Have you noticed that the terms “domicile” and “residence” are often used interchangeably in normal conversation? In a legal context, however, the difference is significant. Your domicile is the place where you maintain your permanent residence and where you intend to return for long periods. An individual can only have one legal domicile at a time. A residence, in contrast, is a place where you live and work, but without the intent of permanence.

Unlike prior generations, many people live and work across state lines today. This increased mobility results in ownership of property and formal relationships in more than one state, and can make the determination of domicile difficult. If you are a resident of one state, while claiming a domicile in another state, both states may require you to file a tax return.

This distinction impacts estate planning because where your will is probated is determined by your domicile. Estate tax laws vary by state, and may differ from federal laws, which means it is important to ensure that your will is probated in the intended state. In some states, inheritance tax is paid by the recipient of an inheritance that, in another state, would pass to the heir free of state estate taxes. Some states exempt smaller estates from taxes entirely. Another key difference is how states view property ownership. Some states regard all property acquired during a marriage as shared by the couple, whereas some states allow married couples to own property and income separately.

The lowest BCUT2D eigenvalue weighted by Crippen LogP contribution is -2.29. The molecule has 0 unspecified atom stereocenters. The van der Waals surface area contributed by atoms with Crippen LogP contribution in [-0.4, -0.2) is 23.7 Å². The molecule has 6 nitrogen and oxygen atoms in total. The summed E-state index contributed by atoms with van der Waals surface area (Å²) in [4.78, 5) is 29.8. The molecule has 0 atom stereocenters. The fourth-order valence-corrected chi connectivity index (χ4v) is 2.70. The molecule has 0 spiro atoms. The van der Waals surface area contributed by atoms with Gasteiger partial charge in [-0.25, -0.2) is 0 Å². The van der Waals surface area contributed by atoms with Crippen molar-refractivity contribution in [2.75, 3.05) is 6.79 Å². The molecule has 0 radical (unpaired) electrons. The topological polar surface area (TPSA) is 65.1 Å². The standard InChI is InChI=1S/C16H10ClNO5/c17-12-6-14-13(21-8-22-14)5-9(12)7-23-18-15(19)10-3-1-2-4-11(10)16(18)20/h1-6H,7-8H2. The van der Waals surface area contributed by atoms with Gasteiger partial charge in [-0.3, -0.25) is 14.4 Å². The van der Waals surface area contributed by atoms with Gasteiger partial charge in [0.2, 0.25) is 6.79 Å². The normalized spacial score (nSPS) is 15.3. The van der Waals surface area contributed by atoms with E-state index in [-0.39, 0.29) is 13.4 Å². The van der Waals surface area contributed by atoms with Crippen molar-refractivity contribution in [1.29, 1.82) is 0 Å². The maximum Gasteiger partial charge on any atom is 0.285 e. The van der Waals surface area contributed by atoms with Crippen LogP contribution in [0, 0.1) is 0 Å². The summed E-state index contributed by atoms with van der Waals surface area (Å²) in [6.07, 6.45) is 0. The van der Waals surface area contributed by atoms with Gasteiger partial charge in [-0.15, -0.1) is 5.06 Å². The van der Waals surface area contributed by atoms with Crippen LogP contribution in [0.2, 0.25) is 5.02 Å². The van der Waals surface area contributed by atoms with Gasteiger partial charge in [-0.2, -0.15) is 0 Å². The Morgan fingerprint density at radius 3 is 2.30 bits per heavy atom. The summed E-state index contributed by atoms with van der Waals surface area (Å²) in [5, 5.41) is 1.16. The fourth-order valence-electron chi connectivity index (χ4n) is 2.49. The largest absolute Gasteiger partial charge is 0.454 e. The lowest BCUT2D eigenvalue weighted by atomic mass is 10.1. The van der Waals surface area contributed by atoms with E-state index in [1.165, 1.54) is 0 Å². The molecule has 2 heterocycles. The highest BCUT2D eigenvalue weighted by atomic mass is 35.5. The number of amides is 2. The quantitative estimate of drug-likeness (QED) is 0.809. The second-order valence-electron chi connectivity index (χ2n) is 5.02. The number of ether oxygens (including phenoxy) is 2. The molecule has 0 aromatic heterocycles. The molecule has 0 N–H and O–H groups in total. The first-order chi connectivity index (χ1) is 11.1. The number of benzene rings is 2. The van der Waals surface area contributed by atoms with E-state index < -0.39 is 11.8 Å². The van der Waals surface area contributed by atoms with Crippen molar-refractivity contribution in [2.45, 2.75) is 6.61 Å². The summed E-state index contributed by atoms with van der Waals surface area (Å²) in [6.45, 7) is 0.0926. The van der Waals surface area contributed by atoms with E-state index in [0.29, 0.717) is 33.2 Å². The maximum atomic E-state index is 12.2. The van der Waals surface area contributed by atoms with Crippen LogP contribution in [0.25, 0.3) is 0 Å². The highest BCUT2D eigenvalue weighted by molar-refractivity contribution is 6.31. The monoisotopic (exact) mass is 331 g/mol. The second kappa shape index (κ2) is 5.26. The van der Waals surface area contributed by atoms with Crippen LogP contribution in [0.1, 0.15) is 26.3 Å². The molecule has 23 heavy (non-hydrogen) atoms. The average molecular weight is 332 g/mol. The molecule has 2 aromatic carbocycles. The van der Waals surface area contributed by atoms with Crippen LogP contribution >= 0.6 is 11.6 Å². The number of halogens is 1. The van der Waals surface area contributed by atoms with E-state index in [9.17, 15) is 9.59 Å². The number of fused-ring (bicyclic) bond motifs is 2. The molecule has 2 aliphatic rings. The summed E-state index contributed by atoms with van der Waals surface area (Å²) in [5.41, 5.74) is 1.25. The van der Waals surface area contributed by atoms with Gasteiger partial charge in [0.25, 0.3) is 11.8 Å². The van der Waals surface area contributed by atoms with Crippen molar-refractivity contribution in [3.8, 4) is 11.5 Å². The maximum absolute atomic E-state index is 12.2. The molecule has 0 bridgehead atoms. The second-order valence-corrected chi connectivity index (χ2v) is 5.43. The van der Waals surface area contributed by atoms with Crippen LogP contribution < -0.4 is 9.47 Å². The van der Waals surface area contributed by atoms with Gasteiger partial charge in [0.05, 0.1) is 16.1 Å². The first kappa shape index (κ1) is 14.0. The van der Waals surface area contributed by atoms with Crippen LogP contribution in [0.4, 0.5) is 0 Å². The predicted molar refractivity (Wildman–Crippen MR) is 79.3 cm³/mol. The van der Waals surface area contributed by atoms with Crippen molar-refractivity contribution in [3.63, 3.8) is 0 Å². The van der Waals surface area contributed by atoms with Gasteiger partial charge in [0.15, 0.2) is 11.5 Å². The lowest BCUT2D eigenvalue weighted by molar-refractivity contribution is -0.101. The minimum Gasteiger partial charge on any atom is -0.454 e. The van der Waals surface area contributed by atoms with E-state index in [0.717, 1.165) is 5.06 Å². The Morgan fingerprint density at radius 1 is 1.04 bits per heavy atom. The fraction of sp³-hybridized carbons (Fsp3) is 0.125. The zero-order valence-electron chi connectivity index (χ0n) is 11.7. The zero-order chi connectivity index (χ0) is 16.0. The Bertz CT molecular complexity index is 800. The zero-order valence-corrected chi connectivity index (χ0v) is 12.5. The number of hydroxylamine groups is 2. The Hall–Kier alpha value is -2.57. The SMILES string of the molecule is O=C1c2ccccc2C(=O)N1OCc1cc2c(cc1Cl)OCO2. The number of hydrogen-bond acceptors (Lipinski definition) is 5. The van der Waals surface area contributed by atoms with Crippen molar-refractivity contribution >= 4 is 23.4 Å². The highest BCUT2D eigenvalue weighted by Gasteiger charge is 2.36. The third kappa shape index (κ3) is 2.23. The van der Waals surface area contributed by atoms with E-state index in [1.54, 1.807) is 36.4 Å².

Once you and your attorney have determined the best state for probating your will, you can take certain steps to establish your state of domicile. Generally, domicile is not determined by the length of time you spend in a state. Rather, it hinges on the number and significance of the contacts in your former domicile state and your present domicile state. Have you “moved” or sold your prior residence in your former state of domicile? In which state are your significant business contacts? Where are most of your significant real and tangible personal property located? Where are you registered to vote? Where do you have a driver’s license? Where do you maintain civic, religious, or family connections? Finally, where do you spend most of your time? Though you may think your intent to change domicile is clear, these factors will be used as evidence of your intent.

If you own property in multiple states, our office is here to help. Together, we have over 40 years of trusted experience, right here in Florida, and nationwide. Contact us on our website or by calling us at 850-386-2171 today.